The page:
Thinking about it now, I realize that’s true for me too. I’m sure that the couple I met would say the birth of their child is the most joyful day of their lives, but the day any of us met Jesus in his Consecrated Bread and Precious Blood was the most important day of our lives. We are what we eat and drink, and the more we eat and drink of the Eucharist, the more deeply we become one with Christ.

So Happy Feast Day, Church! Let the hugging and kissing begin.

How has the Eucharist caused you to become one with the heart and mind of Christ?

Kathy McGovern ©2023

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Solemnity of the Most Holy Trinity – Cycle A

3 June 2023

Reflecting on John 3: 16-18

A lot of times, we have a sense that the things we do that make us feel good aren’t actually good for us. Isolation is one of those things that feels good for a while. There is something increasingly seductive about staying at home with a book, or with endless Netflix movies.

Today we can block any calls we don’t want. We have cameras to assure we never have to answer the door. Of course, the longer we isolate, the more we crave it. That, we secretly know, is not good for us.

But yesterday I heard about my friend Ginny (96) from some of her family members. After her beloved husband died, we all held our breath, wondering how she would ever live without him. The adjustment was painful, but made bearable by the warm love of the many, many friends she and Bill cultivated through their long marriage.

Ginny could have withdrawn, I guess. But instead, she responded to the grace of family and friends. Every night, she hosts “happy hour” with a different set of friends. Ginny knows what we all secretly know inside: it is not good for us to be alone.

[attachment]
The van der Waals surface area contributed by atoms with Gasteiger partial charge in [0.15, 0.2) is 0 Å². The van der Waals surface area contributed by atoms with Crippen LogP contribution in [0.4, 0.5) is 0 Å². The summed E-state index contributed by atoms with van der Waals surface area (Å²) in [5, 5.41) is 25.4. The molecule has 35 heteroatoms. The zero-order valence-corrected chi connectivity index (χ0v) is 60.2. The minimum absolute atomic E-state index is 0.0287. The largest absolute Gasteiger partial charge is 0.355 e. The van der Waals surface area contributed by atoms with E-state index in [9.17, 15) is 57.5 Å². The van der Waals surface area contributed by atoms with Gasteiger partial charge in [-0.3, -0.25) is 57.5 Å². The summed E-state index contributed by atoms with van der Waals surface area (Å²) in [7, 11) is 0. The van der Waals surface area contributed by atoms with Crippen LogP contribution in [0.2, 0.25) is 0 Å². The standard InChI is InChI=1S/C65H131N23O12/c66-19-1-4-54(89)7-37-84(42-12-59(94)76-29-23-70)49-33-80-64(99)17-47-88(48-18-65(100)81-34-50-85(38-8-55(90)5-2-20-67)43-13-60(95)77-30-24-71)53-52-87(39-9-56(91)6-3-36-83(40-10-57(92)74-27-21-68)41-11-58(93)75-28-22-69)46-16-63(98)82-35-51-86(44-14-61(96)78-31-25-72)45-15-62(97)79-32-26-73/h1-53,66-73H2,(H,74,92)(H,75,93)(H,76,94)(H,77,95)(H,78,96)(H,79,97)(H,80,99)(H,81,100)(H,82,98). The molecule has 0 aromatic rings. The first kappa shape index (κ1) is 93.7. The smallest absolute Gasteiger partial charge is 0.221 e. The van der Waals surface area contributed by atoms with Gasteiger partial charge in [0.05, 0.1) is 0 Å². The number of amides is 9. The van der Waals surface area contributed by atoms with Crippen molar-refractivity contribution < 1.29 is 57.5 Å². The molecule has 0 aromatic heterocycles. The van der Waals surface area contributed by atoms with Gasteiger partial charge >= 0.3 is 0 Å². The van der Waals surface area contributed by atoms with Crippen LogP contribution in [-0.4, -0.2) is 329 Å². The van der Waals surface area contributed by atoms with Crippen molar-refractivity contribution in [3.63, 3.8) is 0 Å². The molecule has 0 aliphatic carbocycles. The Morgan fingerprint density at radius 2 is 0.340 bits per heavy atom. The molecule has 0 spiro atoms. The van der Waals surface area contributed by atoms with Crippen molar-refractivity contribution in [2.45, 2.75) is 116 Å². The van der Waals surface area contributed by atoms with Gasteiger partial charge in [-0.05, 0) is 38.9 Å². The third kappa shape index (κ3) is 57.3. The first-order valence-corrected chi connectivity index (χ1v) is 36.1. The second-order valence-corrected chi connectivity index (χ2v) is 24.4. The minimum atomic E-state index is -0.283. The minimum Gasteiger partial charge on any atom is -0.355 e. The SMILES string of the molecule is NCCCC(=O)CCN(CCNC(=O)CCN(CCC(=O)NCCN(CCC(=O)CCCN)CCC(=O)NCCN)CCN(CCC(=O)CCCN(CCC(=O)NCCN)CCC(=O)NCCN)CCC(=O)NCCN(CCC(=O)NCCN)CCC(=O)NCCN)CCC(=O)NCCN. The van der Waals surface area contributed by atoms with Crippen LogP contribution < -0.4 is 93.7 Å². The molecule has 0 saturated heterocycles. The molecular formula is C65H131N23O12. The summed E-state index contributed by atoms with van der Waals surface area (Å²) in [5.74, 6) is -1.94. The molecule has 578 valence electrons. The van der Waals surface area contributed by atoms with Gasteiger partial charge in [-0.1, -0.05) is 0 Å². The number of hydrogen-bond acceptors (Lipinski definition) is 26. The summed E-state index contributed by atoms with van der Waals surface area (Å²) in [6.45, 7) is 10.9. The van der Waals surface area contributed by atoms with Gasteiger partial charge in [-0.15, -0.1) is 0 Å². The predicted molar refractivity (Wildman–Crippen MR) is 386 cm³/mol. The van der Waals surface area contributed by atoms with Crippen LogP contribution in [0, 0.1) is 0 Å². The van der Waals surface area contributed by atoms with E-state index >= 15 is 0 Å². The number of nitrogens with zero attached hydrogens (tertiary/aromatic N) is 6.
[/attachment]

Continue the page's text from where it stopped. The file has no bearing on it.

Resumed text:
Today’s feast is actually a mandate for all of us: Just as Father, Son, and Holy Spirit exist in relationship, we exist in relationship with each other. When we talk to that stranger on the plane, or make that phone call we’ve put off, or get over to the school and volunteer to read to the kids, we are acting as agents of the Holy Trinity.

Warm relationships are a big jigsaw puzzle. Are you the missing piece? Let the Holy Trinity show the way.

What relationships do you miss? How will you restore them?

Kathy McGovern ©2023

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A Pentecost Sequence – Cycle A

27 May 2023

Reflecting on Acts 2: 1-11

They were all gathered that day in one place,

Peter, and Andrew, and She Full of Grace.

Like a mighty wind, just then the Spirit descended,

The Age of LIFE started, the Age of Law ended.

The Age of Grace poured out, in tongues as of fire.

And so filled, whatever their Christ would require

Became their great joy, their mission, their Moment,

With power they named our Despair their Opponent.

Our sadness, our shame, our losses, addictions,

Our too-tiny tremblings of too-small convictions,